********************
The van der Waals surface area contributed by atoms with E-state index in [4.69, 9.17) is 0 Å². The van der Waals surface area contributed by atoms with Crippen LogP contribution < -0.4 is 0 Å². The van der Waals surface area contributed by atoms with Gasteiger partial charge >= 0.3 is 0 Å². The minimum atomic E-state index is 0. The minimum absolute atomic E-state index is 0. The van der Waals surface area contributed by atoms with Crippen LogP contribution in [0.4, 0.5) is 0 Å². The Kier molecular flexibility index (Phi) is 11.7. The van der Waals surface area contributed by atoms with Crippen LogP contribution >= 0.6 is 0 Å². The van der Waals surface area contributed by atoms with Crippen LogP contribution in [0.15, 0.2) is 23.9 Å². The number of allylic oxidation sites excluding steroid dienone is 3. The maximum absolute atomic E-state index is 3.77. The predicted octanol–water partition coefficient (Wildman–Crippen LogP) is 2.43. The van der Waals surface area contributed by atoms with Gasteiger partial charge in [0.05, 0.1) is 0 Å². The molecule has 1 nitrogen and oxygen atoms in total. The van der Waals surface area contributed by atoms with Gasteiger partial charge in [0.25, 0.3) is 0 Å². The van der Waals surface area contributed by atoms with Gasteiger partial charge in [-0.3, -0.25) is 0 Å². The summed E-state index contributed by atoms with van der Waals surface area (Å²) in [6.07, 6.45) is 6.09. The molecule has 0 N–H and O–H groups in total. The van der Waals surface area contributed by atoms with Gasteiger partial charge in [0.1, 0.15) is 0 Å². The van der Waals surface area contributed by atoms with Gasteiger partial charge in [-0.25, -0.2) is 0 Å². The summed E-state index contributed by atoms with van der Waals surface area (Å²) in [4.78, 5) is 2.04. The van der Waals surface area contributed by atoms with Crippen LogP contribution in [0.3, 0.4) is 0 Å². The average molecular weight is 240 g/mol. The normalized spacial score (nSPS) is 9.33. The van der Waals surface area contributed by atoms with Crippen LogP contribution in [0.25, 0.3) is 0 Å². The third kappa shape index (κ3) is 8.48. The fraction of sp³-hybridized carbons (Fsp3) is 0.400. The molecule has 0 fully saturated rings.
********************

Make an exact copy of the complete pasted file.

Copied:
The van der Waals surface area contributed by atoms with E-state index in [4.69, 9.17) is 0 Å². The van der Waals surface area contributed by atoms with Crippen LogP contribution < -0.4 is 0 Å². The van der Waals surface area contributed by atoms with Gasteiger partial charge >= 0.3 is 0 Å². The minimum atomic E-state index is 0. The minimum absolute atomic E-state index is 0. The van der Waals surface area contributed by atoms with Crippen LogP contribution in [0.4, 0.5) is 0 Å². The Kier molecular flexibility index (Phi) is 11.7. The van der Waals surface area contributed by atoms with Crippen LogP contribution >= 0.6 is 0 Å². The van der Waals surface area contributed by atoms with Crippen LogP contribution in [0.15, 0.2) is 23.9 Å². The number of allylic oxidation sites excluding steroid dienone is 3. The maximum absolute atomic E-state index is 3.77. The predicted octanol–water partition coefficient (Wildman–Crippen LogP) is 2.43. The van der Waals surface area contributed by atoms with Gasteiger partial charge in [0.05, 0.1) is 0 Å². The molecule has 1 nitrogen and oxygen atoms in total. The van der Waals surface area contributed by atoms with Gasteiger partial charge in [0.25, 0.3) is 0 Å². The van der Waals surface area contributed by atoms with Gasteiger partial charge in [-0.3, -0.25) is 0 Å². The summed E-state index contributed by atoms with van der Waals surface area (Å²) in [6.07, 6.45) is 6.09. The molecule has 0 N–H and O–H groups in total. The van der Waals surface area contributed by atoms with Gasteiger partial charge in [0.1, 0.15) is 0 Å². The van der Waals surface area contributed by atoms with Gasteiger partial charge in [-0.25, -0.2) is 0 Å². The summed E-state index contributed by atoms with van der Waals surface area (Å²) in [4.78, 5) is 2.04. The van der Waals surface area contributed by atoms with Crippen LogP contribution in [0.3, 0.4) is 0 Å². The average molecular weight is 240 g/mol. The normalized spacial score (nSPS) is 9.33. The van der Waals surface area contributed by atoms with Crippen LogP contribution in [0.25, 0.3) is 0 Å². The third kappa shape index (κ3) is 8.48. The fraction of sp³-hybridized carbons (Fsp3) is 0.400. The molecule has 0 fully saturated rings.